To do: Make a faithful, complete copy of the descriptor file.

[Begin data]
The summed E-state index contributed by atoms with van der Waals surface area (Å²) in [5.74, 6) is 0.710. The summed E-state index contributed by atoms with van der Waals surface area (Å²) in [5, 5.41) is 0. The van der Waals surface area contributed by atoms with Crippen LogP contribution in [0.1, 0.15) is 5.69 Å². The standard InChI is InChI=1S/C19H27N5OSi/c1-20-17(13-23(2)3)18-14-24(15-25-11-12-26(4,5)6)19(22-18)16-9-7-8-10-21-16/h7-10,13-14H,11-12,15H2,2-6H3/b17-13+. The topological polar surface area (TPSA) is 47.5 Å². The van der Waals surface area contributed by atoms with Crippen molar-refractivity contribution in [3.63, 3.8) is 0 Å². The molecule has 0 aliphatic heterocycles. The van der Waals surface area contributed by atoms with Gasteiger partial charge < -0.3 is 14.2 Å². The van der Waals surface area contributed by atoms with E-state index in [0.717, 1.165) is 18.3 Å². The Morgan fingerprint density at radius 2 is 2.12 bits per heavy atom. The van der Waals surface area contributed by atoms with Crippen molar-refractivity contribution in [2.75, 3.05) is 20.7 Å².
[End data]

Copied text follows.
The summed E-state index contributed by atoms with van der Waals surface area (Å²) in [5.74, 6) is 0.710. The summed E-state index contributed by atoms with van der Waals surface area (Å²) in [5, 5.41) is 0. The van der Waals surface area contributed by atoms with Crippen LogP contribution in [0.1, 0.15) is 5.69 Å². The standard InChI is InChI=1S/C19H27N5OSi/c1-20-17(13-23(2)3)18-14-24(15-25-11-12-26(4,5)6)19(22-18)16-9-7-8-10-21-16/h7-10,13-14H,11-12,15H2,2-6H3/b17-13+. The topological polar surface area (TPSA) is 47.5 Å². The van der Waals surface area contributed by atoms with Crippen molar-refractivity contribution in [3.63, 3.8) is 0 Å². The molecule has 0 aliphatic heterocycles. The van der Waals surface area contributed by atoms with Gasteiger partial charge < -0.3 is 14.2 Å². The van der Waals surface area contributed by atoms with E-state index in [0.717, 1.165) is 18.3 Å². The Morgan fingerprint density at radius 2 is 2.12 bits per heavy atom. The van der Waals surface area contributed by atoms with Crippen molar-refractivity contribution in [2.75, 3.05) is 20.7 Å².